On Monday, Oct 4th my colleagues and I on the Seattle City Council passed Council Bill 116954 establishing an opt-out system for yellow pages phone books in Seattle.
Before I get into the details of the ordinance, I want to talk about scale. The challenges we face in our waste stream are massive – Seattle still sends a mile-long train of garbage to the landfill nearly every day. Yellow pages directories are one of many products filling our garbage and recycling bins, and we know even if Seattle successfully eliminates 50% of the yellow pages delivered in the city that is merely a drop in the bucket. I see two ways to scale our opt-out system up in a way that will transform today’s modest effort into something much more significant. I hope those of you reading this blog will help.
The first is expanding the geographic scale. Seattle will model a system that other jurisdictions can easily replicate by contracting with a third party vendor to build an opt-out list that other cities and states can easily join. We believe we have devised a model that will withstand the legal challenges that the industry will almost certainly bring. And I can attest to the political popularity of this effort – well over 95% of the comments we received were in support.
The second way is to scale to different sources of waste. We believe this is the first time that producer responsibility principles have been used to address solid waste products that don’t have toxicity issues. By law, all paper in Seattle must be recycled, but even then, this recycling of yellow pages costs the city and its ratepayers about $350,000 per year. The yellow page industry profits by shifting these disposal costs to the public and our recovery fee puts that cost back on the Yellow Pages publishers. This dynamic is not unique to the yellow page industry, and we need to identify the other areas where product life-cycle costs are being egregiously born by the public.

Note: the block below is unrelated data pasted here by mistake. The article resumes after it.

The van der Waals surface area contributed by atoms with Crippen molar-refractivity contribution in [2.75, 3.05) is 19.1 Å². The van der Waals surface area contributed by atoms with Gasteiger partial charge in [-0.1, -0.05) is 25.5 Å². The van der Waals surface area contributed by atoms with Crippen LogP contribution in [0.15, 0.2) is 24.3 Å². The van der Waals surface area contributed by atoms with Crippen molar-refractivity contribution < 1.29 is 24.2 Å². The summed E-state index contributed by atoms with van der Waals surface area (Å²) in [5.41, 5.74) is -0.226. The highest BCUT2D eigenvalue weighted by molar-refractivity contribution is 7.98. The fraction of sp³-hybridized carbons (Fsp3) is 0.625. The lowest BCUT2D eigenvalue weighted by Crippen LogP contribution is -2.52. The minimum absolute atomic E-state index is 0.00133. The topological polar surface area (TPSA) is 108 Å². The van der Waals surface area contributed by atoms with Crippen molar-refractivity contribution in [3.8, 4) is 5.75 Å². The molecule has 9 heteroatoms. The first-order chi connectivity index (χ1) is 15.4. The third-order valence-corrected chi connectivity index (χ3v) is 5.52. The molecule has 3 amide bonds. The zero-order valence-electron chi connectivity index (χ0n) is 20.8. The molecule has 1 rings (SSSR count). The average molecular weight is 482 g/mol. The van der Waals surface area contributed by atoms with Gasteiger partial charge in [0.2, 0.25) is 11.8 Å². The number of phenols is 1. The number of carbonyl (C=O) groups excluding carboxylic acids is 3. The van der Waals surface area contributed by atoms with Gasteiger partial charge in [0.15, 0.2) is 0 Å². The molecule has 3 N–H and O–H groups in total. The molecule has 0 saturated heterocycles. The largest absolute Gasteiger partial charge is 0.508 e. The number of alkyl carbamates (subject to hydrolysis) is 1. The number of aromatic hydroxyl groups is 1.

Now some specifics on what our ordinance does. For those of you who haven’t been following, the legislation does three things:
- Requires yellow pages distributors to obtain a city business license and file annual reports on the number and tonnage of yellow pages distributed in the city (distributor is defined as those who publish and arrange for the distribution of more than 4 tons of unsolicited yellow pages phone books annually).
- Creates a City of Seattle “opt-out” site. Licensed publishers are required to download the names from this list 30 days prior to delivery and are not allowed to deliver to those on the list.
- Places a recovery fee of 14 cents/book on all yellow pages phone books distributed to cover the cost of administering the opt-out system and $148/ton to cover the cost of recycling.
The effort was fueled by local zero waste advocates who asked for help eliminating waste from unwanted yellow pages phone books. This was followed by the City Council establishing phone books as one of our “zero waste” priority products for 2010-2011.
When Dex began its delivery cycle this summer, I received a set of directories despite having opted-out earlier in the year, and one of my aides received a Verizon Superpages book by simply moving to a new address in the same week. In response, I posted an informal request for unwanted yellow pages books on my blog. Soon my office was crammed full of books. This was a photo opportunity and story that the press jumped at. Over the summer the issue was featured on all four local tv stations, the news paper, and a couple radio news programs. As the public response poured in, it was almost universal support.
As we drafted legislation, the Council looked at many options – both opt in and opt out – before settling on an opt-out system that really “works.” For us, a functional opt-out system would both collect the preferences of as many people as possible, and would “work” on the back end, meaning if you opted out, you wouldn’t receive a yellow pages book.
Part of the challenge in either system is participation. Many people simply won’t take the time to enroll in either an opt-in or opt-out system, making it difficult to capture actual preferences. So, as the City of Seattle launches its opt-out list next spring, we’ll be working hard to communicate with and educate our residents and customers, making it easy to access the list and specify their preferences. In addition to a user-friendly website, this means providing information in utility bills, via pre-paid postcards and educational pieces in language-specific newspapers and media.
We are hoping to create a system here in Seattle that other cities can model. We’d love to hear about how other jurisdictions are managing yellow pages phone books and how we might coordinate a national effort to bring this to scale.